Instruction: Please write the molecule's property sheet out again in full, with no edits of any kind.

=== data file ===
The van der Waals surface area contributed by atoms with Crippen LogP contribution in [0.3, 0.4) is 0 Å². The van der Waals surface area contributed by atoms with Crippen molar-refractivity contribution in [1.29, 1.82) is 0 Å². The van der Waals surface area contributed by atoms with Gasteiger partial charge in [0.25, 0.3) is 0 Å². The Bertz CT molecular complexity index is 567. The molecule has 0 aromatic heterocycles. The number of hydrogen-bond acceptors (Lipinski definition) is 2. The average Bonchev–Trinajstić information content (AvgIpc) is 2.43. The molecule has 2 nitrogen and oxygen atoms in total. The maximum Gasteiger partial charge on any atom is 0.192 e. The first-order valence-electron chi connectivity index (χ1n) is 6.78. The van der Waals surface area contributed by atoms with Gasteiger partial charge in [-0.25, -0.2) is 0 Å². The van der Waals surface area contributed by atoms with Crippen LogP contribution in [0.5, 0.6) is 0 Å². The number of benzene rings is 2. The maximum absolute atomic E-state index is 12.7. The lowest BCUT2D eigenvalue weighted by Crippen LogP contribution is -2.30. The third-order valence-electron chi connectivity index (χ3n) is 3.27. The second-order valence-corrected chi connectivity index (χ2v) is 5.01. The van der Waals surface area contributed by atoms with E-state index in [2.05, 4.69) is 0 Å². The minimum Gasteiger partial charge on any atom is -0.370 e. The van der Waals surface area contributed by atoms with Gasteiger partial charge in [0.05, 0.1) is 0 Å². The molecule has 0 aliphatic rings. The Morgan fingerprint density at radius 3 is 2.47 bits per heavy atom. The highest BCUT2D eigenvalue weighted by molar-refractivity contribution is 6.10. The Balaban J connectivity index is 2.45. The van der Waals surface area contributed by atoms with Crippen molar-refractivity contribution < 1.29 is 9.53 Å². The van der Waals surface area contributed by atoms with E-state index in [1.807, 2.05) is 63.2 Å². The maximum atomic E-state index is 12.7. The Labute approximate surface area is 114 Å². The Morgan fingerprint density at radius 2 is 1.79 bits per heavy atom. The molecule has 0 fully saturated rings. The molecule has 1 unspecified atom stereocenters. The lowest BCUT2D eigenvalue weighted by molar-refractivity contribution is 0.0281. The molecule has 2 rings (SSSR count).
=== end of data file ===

The van der Waals surface area contributed by atoms with Crippen LogP contribution in [0.3, 0.4) is 0 Å². The van der Waals surface area contributed by atoms with Crippen molar-refractivity contribution in [1.29, 1.82) is 0 Å². The van der Waals surface area contributed by atoms with Gasteiger partial charge in [0.25, 0.3) is 0 Å². The Bertz CT molecular complexity index is 567. The molecule has 0 aromatic heterocycles. The number of hydrogen-bond acceptors (Lipinski definition) is 2. The average Bonchev–Trinajstić information content (AvgIpc) is 2.43. The molecule has 2 nitrogen and oxygen atoms in total. The maximum Gasteiger partial charge on any atom is 0.192 e. The first-order valence-electron chi connectivity index (χ1n) is 6.78. The van der Waals surface area contributed by atoms with Gasteiger partial charge in [-0.25, -0.2) is 0 Å². The van der Waals surface area contributed by atoms with Crippen LogP contribution in [0.5, 0.6) is 0 Å². The number of benzene rings is 2. The maximum absolute atomic E-state index is 12.7. The lowest BCUT2D eigenvalue weighted by Crippen LogP contribution is -2.30. The third-order valence-electron chi connectivity index (χ3n) is 3.27. The second-order valence-corrected chi connectivity index (χ2v) is 5.01. The van der Waals surface area contributed by atoms with E-state index in [2.05, 4.69) is 0 Å². The minimum Gasteiger partial charge on any atom is -0.370 e. The van der Waals surface area contributed by atoms with Gasteiger partial charge in [0.05, 0.1) is 0 Å². The molecule has 0 aliphatic rings. The Morgan fingerprint density at radius 3 is 2.47 bits per heavy atom. The highest BCUT2D eigenvalue weighted by molar-refractivity contribution is 6.10. The Balaban J connectivity index is 2.45. The van der Waals surface area contributed by atoms with Crippen molar-refractivity contribution < 1.29 is 9.53 Å². The van der Waals surface area contributed by atoms with E-state index in [1.807, 2.05) is 63.2 Å². The maximum atomic E-state index is 12.7. The Labute approximate surface area is 114 Å². The Morgan fingerprint density at radius 2 is 1.79 bits per heavy atom. The molecule has 0 fully saturated rings. The molecule has 1 unspecified atom stereocenters. The lowest BCUT2D eigenvalue weighted by molar-refractivity contribution is 0.0281. The molecule has 2 rings (SSSR count).